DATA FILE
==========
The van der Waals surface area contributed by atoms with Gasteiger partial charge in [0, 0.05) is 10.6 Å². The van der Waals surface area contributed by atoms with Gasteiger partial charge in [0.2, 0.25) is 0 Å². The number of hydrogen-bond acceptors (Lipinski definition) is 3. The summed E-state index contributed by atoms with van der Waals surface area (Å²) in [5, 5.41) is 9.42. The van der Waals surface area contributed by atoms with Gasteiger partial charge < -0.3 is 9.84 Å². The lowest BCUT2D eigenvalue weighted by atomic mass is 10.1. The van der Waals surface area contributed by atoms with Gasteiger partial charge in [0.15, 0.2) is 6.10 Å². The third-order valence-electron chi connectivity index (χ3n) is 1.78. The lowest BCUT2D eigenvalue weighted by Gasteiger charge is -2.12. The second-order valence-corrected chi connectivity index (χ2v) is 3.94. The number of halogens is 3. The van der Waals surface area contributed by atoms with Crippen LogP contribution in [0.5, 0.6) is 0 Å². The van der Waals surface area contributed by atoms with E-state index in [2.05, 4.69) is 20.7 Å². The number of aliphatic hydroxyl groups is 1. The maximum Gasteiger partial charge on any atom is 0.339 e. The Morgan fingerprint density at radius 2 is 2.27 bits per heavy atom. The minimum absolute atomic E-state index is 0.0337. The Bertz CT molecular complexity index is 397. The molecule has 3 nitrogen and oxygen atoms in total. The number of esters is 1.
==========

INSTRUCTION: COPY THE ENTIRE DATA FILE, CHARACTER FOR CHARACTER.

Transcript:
The van der Waals surface area contributed by atoms with Gasteiger partial charge in [0, 0.05) is 10.6 Å². The van der Waals surface area contributed by atoms with Gasteiger partial charge in [0.2, 0.25) is 0 Å². The number of hydrogen-bond acceptors (Lipinski definition) is 3. The summed E-state index contributed by atoms with van der Waals surface area (Å²) in [5, 5.41) is 9.42. The van der Waals surface area contributed by atoms with Gasteiger partial charge < -0.3 is 9.84 Å². The lowest BCUT2D eigenvalue weighted by atomic mass is 10.1. The van der Waals surface area contributed by atoms with Gasteiger partial charge in [0.15, 0.2) is 6.10 Å². The third-order valence-electron chi connectivity index (χ3n) is 1.78. The lowest BCUT2D eigenvalue weighted by Gasteiger charge is -2.12. The second-order valence-corrected chi connectivity index (χ2v) is 3.94. The number of halogens is 3. The van der Waals surface area contributed by atoms with Crippen LogP contribution in [0.5, 0.6) is 0 Å². The van der Waals surface area contributed by atoms with E-state index in [2.05, 4.69) is 20.7 Å². The number of aliphatic hydroxyl groups is 1. The maximum Gasteiger partial charge on any atom is 0.339 e. The Morgan fingerprint density at radius 2 is 2.27 bits per heavy atom. The minimum absolute atomic E-state index is 0.0337. The Bertz CT molecular complexity index is 397. The molecule has 3 nitrogen and oxygen atoms in total. The number of esters is 1.